Here is where they lead to:

Offline SeinRuhe

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Re: Feedback on a boardgame-based pixel art

Reply #5 on: June 02, 2020, 02:45:30 am
Hey, this look quite good, what little I can contribute with my limited knowledge is:

  • You are not using outlines or dithering on the buildings, keep it that way with the blue domes
  • Use less saturated colors on the blue roofs, they'll match better with the white on the walls

Of course this is a personal prefference, feel free to leave it or take it <3

Here's a little edit of the roof:

Offline Chonky Pixel

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Re: Feedback on a boardgame-based pixel art

Reply #6 on: June 02, 2020, 09:56:28 am
"Also, the stairs weren't random, they represent the piece of the board game, you can check it here."

I didn't think they were. I believe I said they were added deliberately.

"But I have a question, the walls are all in a 45 angle, should all of them be the same color?"

If you ignore the kind of gradient effect you originally applied and you ignore shadows, then all walls pointing in the same direction should be the same colour I guess.

"they represent the piece of the board game, you can check it here."

This puts things in a different light. As it were.

What do you want the final work to be or do? Is it a piece of art based on the game, or is it going to be sprites for a game? If the former, then deliberately shading your pieces will work. If it's for the latter then shading by hand will make things really tricky when you want to move pieces around. In that case you could look at the game engine to see if there's a way to get the effect you want. Some will allow lighting effects of different types. Or possibly you could code up similar kind of shading process to the one I described in an earlier comment. That's not my really area though, I haven't had much experience with lighting in game engines.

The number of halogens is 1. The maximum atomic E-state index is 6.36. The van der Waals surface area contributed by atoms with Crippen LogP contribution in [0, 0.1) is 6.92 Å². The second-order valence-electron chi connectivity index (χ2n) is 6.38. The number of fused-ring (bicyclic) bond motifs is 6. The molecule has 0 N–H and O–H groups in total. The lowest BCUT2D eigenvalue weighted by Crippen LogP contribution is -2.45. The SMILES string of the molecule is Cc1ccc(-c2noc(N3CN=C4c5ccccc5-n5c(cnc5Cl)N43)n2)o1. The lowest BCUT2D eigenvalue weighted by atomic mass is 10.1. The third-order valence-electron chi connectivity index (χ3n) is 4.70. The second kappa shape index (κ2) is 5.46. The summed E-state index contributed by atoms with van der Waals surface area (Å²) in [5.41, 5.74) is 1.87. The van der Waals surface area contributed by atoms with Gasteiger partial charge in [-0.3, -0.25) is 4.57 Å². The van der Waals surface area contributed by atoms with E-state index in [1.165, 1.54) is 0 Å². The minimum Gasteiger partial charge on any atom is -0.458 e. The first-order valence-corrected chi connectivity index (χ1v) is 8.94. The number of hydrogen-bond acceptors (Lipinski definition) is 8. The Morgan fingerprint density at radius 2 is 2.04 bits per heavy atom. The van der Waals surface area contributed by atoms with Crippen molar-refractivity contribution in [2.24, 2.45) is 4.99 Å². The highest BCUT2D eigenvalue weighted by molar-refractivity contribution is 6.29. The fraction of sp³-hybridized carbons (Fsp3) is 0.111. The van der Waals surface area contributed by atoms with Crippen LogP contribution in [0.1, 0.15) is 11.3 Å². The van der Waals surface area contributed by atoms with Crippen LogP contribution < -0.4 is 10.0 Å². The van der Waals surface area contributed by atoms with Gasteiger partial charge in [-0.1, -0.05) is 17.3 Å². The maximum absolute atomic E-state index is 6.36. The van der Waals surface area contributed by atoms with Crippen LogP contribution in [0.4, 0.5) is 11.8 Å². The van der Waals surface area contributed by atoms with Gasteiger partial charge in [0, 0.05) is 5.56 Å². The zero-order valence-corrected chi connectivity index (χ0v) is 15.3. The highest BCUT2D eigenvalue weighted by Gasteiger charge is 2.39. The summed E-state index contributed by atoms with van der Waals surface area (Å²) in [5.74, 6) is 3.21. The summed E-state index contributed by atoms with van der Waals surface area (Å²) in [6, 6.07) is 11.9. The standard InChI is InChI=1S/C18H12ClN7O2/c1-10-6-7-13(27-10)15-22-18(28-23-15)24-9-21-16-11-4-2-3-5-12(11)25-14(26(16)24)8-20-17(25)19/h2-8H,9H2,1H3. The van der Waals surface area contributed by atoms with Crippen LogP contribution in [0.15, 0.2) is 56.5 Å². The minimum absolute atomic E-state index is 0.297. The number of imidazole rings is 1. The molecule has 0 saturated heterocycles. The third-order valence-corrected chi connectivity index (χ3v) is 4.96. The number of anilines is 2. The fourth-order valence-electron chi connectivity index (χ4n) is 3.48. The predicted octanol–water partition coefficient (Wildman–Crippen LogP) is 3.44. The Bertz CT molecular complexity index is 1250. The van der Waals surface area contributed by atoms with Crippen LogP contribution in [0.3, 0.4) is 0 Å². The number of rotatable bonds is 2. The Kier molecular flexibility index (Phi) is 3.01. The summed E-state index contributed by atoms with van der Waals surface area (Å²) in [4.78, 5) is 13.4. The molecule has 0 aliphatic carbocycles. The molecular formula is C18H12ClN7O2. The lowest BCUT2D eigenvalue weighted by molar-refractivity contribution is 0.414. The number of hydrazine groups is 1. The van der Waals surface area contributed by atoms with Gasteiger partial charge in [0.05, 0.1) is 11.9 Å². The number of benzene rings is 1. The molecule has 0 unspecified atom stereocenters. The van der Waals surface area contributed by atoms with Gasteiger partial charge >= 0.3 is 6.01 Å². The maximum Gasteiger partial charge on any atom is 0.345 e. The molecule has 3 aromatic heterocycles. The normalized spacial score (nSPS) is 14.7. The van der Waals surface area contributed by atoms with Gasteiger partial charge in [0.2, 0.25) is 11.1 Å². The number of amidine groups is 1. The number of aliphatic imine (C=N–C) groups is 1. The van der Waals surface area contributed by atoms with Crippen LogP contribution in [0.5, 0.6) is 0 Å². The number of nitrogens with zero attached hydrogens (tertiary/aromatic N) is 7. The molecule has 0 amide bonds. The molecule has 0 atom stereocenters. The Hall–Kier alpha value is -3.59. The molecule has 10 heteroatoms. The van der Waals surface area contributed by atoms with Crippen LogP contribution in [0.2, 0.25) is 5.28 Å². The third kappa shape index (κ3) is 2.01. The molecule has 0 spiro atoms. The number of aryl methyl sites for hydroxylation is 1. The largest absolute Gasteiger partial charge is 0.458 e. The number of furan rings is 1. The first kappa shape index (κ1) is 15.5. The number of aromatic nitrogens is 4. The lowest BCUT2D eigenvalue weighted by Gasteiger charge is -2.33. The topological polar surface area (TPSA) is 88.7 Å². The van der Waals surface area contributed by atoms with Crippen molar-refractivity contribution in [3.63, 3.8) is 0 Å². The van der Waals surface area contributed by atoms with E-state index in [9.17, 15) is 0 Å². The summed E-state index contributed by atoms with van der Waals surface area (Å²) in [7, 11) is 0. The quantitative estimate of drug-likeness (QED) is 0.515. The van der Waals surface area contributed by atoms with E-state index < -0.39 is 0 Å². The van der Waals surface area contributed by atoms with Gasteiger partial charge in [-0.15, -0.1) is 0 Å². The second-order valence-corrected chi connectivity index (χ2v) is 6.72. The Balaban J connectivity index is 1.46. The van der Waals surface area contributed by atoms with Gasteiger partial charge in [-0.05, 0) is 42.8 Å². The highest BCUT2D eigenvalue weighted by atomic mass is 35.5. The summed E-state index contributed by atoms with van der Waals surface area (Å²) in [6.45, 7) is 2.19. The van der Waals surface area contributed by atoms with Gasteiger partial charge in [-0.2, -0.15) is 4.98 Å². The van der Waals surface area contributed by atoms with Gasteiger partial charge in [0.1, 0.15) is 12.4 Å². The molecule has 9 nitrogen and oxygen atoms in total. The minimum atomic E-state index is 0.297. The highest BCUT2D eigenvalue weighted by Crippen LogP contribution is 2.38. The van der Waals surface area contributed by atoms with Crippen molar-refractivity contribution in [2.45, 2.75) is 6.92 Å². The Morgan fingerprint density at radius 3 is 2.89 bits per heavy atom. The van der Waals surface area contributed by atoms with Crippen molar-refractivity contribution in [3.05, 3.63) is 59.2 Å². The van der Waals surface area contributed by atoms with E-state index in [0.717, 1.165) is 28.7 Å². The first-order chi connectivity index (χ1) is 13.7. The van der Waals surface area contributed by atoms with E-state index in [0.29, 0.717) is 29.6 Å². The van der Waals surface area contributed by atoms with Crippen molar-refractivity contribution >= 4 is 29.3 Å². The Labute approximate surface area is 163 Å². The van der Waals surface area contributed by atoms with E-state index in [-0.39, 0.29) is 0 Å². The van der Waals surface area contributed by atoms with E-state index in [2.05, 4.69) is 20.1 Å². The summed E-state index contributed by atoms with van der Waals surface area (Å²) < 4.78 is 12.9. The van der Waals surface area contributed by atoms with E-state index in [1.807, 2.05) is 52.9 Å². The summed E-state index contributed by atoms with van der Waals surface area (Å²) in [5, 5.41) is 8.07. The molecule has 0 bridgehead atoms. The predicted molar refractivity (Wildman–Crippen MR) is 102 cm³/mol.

I echo SeinRuhe's comments about the domes. The originals don't really gel with the image and the edit is a lot better. The palette works better with the walls IMO. What material do you imagine they should be made of? This will help determine the type of shading and texture you need to apply to them.

Offline squares_and_lines

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Re: Feedback on a boardgame-based pixel art

Reply #7 on: June 02, 2020, 12:54:38 pm
Hey, this look quite good, what little I can contribute with my limited knowledge is:

  • You are not using outlines or dithering on the buildings, keep it that way with the blue domes
  • Use less saturated colors on the blue roofs, they'll match better with the white on the walls

Of course this is a personal prefference, feel free to leave it or take it <3

Here's a little edit of the roof:



Thank you! I loved the roof!